On the road to Rhodes

Exhausted from standing in the burning sun of the Beit Bridge border and dealing with its long-winded officialdom, we stopped only once, for an ice-cold dry lemon at a spaza on the roadside, then pushed on to Bulawayo.

In a lay-by a few kilometres south of the city, a horde of hardy Ndebele women were flogging red onions and pumpkins alongside one of the $1 toll booths that now liberally sprinkle Zimbabwe’s thoroughfares. Cheerful pedestrians milled around in the hot afternoon sun, their smiles darkening only momentarily as a dusty twister blew through.

A bored policeman had recently and disinterestedly checked our vehicle papers before waving us on but Karen, our trusty Garmin Australian, was uncharacteristically confused (we found that Karen, with her obvious aboriginal roots, pronounced African names better than Serena, her pukka British counterpart).

We weren’t exactly lost. We were on Cecil Rhodes’s road on what is, I suppose nowadays, a somewhat politically incorrect pilgrimage to his grave. This required, we realised, a small detour from his Cape-to-Cairo route, up to the hills and balancing rocks of the Matopos. We just weren’t sure which was the quickest route, the afternoon was wearing on and we still had a tent to pitch.

We hailed a would-be red-onion-buyer, a tall man in his 30s, an oversized mac shielding him from the blazing sun. Hello. How are you? Fine and you? Fine and you? Fine and you? Etcetera. One must be especially polite when seeking directions from people in foreign climes.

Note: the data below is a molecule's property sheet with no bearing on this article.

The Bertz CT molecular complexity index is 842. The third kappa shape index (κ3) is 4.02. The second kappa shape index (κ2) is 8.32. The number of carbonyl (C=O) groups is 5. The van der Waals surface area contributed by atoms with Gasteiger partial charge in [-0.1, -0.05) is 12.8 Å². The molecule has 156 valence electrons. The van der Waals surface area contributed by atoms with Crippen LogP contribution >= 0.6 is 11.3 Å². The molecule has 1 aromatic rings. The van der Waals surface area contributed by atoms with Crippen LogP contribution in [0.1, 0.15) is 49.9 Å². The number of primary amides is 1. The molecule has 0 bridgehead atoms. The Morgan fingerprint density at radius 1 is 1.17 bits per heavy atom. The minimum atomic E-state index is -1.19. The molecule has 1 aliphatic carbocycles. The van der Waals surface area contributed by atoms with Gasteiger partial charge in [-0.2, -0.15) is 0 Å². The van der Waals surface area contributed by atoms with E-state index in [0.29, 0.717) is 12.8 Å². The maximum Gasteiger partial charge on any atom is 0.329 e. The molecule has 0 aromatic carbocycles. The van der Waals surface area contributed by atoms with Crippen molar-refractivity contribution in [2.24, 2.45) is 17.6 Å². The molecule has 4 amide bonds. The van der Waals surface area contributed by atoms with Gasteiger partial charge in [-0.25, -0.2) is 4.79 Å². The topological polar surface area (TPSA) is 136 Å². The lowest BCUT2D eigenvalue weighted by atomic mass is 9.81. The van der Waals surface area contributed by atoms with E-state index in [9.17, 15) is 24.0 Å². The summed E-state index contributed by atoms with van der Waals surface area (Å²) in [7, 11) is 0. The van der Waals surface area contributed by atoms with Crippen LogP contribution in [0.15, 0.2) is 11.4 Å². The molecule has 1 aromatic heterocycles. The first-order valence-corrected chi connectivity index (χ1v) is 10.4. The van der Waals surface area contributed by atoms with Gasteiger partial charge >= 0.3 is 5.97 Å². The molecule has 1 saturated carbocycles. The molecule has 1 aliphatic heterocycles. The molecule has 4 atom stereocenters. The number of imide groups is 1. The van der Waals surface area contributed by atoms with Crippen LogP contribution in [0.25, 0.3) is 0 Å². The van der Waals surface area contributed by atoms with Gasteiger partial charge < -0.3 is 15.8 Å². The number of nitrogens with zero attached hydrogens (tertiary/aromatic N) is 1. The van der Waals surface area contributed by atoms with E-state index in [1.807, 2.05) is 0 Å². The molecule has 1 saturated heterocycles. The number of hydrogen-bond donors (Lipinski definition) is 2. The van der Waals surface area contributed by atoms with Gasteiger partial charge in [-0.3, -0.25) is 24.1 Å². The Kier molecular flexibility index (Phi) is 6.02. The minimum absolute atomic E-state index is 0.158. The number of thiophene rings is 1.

“Which way to Matobo?” I asked, pleased with myself for using the new name of the park where Rhodes companionably shares his impressive World’s View resting place with his old buddy Leander Starr Jameson, eponymous of raid fame, Patrick Coghlan, a former Rhodesian PM; and sundry victims of the Shangani raid.

“‘Matopos?” said Mac-man, using the old name with reckless abandon.

“Yes, please. There seem to be hundreds of roads to Rhodes,” I jested, pointlessly.

“No there aren’t!” he politely corrected me, going on to prove himself conclusively wrong. “Travel straight for 3km, then, at the second junction, turn left into Cecil Avenue and go 1km, turn right and then left into Matopos Road.”

Cecil Avenue sounded promising.

“Or carry on and just before the Ascot Racecourse, turn left and go 1km and turn right and then left into Matopos Road.”

“Or go a bit further and at the Kenilworth Towers skyscraper and the Ascot Shopping Centre turn left .

“Or go on past the museum and Centenary Park and then left onto Matopos Road.

“Or just go straight and ask somebody,” Mac-man helpfully added at the end.

We decided to go straight on. Bulawayo is renowned for its wide streets in which you can turn a full span of oxen, so a U-turn in a bakkie wouldn’t be a problem if we went wrong.

What a place. Broekie-lace abundant in faded colonial glory; many mock-Tudor mansions with ill-fitting tiled roofs. The Natural History Museum with the world’s finest collection of stuffed animals and birds. Everywhere, Bulawayo’s droopy-Y-shaped streetlights towered above us. This was no longer a decaying city. It was alive with traffic and commerce.

But I digress. We had a grave to find and we were looking for Matopos Road.

Which was all very well except that it isn’t called Matopos Road until further out of town. Numerous oxen-free U-turns later, we found it. It’s called Samuel Parirenyatwa Road.

Karen, who would later in the trip get horribly confused trying to find the “Hwan”‘ National Park, says Parirenyatwa much better than I do. Nevertheless, it seems after all that Mac-man was right. All roads lead to Rhodes.